Romanians dine out to eat home-cooked food which is very encouraging, because you kind of keep the traditions going. When I go home to see my parents and sister, we always go to a Romanian restaurant. It’s not that they choose it because I’m there with them. It’s just where they go on a regular basis. When we go out, we very often want to eat staple dishes like sarmale. Sarmale is stuffed sauerkraut cabbage leaves. We ferment the cabbages whole so we can use the leaves for this dish. We also want to eat the meze dishes that we usually put on the table before we eat the borș. I say “meze dishes” and you imagine little dips and spreads, but Romanian cuisine is a cuisine of very generous portions. We start a meal by putting all these different kinds of salads on the table. “Salad” is what we call all the different kinds of dips and spreads. The most famous is salată de vinete, the aubergine spread made with only three ingredients: roasted aubergines, olive oil and red onion. This is the simplest way to eat aubergines in Romania and it is everywhere. When you order a traditional platter, it will include this salad. We like a butter bean dip too, like the hummus dip but with any kind of white bean instead of with chickpeas. We don’t have tahini in our cuisine but we have garlic and we love garlic so we add it to a lot of dishes. 

A Family Favourite 

Lacrimi și Sfinți is a restaurant we like to go to in Old Town Bucharest. There’s a sort of nostalgia about it. The chefs cook traditional food in a very clever way. They look at the countryside way of cooking, but they’re professional chefs and obviously bring certain techniques to these dishes. Chef-owner Mircea Dinescu is very good at what he does and is quite a character. Everyone knows him in Romania. He is a poet and political commentator who was also one of the leaders of the revolution in 1989 when the communist regime collapsed. At some point, he said, “the hell with everything, I’m going to cook,” because he loves Romania and its traditions. He bought a farm in the middle of nowhere, and worked on restoring old cooking methods, then opened this restaurant, which is loved by so many people in Bucharest. He serves a lot of stuffed vegetables and leaves, which are very important in our cuisine. Apart from stuffed cabbage leaves, the restaurant serves a starter dish of grapevine leaves stuffed with goat’s cheese and drizzled with honey. It’s delicious. We love that kind of cheese: it’s curd-like, along the lines of ricotta but richer and drier, and perfect for fillings so it goes into different vegetables and leaves. They also make chiftele: meatballs coated in flour then fried, so they come like croquettes that are soft and silky in the middle. The pies are very, very good. There’s  one that’s baked in milk. They put a lot of milk in from the very beginning, and the pastry absorbs the milk in the oven as it slowly cooks. It’s absolutely delicious.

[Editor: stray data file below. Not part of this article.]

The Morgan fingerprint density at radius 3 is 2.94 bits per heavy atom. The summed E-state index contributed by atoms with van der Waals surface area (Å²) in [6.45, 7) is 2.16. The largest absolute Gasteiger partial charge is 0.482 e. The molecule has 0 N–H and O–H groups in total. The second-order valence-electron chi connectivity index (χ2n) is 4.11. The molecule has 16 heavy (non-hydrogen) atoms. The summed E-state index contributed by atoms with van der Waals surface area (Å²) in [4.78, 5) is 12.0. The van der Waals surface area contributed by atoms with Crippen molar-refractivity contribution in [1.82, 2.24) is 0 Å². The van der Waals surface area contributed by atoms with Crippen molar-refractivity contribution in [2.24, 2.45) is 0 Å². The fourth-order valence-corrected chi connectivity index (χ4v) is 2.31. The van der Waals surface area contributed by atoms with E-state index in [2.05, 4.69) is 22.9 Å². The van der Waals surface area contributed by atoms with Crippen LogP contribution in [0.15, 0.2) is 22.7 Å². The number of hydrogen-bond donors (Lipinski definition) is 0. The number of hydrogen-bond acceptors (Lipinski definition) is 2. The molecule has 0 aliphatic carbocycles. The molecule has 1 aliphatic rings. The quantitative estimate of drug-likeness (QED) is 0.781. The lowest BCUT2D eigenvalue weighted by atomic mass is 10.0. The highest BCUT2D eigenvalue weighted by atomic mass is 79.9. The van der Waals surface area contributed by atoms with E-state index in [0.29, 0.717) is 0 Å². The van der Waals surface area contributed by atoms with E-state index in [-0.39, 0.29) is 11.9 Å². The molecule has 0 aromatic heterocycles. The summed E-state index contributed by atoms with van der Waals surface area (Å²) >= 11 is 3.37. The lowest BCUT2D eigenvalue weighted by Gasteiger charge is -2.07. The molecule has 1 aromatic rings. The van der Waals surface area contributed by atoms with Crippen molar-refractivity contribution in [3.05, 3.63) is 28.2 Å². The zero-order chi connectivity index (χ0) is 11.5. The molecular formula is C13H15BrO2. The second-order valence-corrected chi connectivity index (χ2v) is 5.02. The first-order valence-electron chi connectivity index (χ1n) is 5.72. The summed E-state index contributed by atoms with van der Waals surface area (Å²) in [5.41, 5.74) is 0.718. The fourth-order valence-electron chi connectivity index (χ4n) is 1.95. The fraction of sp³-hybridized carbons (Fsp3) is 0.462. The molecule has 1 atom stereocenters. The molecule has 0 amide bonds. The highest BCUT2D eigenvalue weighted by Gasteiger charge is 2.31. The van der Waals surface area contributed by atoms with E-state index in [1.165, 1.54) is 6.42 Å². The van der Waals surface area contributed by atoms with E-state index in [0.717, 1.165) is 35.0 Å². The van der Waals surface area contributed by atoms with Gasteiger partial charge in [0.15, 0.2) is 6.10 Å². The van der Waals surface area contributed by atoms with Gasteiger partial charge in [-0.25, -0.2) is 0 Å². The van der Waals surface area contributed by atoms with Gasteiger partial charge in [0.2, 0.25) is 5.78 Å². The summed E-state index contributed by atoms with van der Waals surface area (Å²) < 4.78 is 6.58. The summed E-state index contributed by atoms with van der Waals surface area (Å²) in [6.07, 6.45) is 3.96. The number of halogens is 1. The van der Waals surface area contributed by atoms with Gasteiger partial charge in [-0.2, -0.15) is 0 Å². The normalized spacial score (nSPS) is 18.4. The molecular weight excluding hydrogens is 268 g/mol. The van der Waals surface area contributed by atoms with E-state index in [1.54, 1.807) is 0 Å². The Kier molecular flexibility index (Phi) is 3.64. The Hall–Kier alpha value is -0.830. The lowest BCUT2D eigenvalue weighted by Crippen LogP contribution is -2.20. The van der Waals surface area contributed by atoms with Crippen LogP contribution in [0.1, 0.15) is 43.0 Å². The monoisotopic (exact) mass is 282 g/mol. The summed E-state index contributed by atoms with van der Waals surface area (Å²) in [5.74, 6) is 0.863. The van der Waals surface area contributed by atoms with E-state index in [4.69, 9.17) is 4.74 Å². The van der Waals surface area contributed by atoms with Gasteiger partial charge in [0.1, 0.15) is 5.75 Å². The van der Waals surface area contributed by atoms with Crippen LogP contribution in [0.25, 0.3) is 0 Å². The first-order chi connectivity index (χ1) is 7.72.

Alternative Summer Cuisine

We have very hot summers in Romania which suddenly transforms the cuisine. We tend to  want quick, refreshing flavours. We switch to cooking on the grill, whether it’s meat kofte or fish, and always with salad on the side. We don’t have the culture of serving potatoes alongside our grills. The landscape of Romania is so diverse, from mountains to plains to the rivers in between. We have everything really, so we don’t always eat one kind of meat. We eat quite a lot of freshwater fish and crayfish because we have rivers like the Danube Delta. Our diet is also rich in vegetarian and vegan options, mainly generated by our religious traditions, since we have a lot of Lent days dotted around the year. At the end of a fasting day, some people don’t even eat anything that has oil in it because it’s considered to be fat, it doesn’t matter from what. That has created another very diverse segment of the cuisine. You think that when you skip meat, the dishes lack certain flavours but the build-up of taste in these dishes is different. Our cuisine is based on a combination of smokey, sour and salty flavours. We have a prune pilaf for example, where the prunes are smoked. Garlic of course adds a whole spectrum of taste to different dishes depending on how it is used. Obviously garlic can be quite radical sometimes. We have a famous garlic sauce called mujdei which can be something you put on the table to drizzle on top of everything you eat, or it can be added to a soup or stew at the end of the cooking time along with some sour cream. Garlic is also added raw to a stew, like in the ostropel de pui (Romanian chicken stew), where you add a lot of it raw and very thinly sliced at the very end.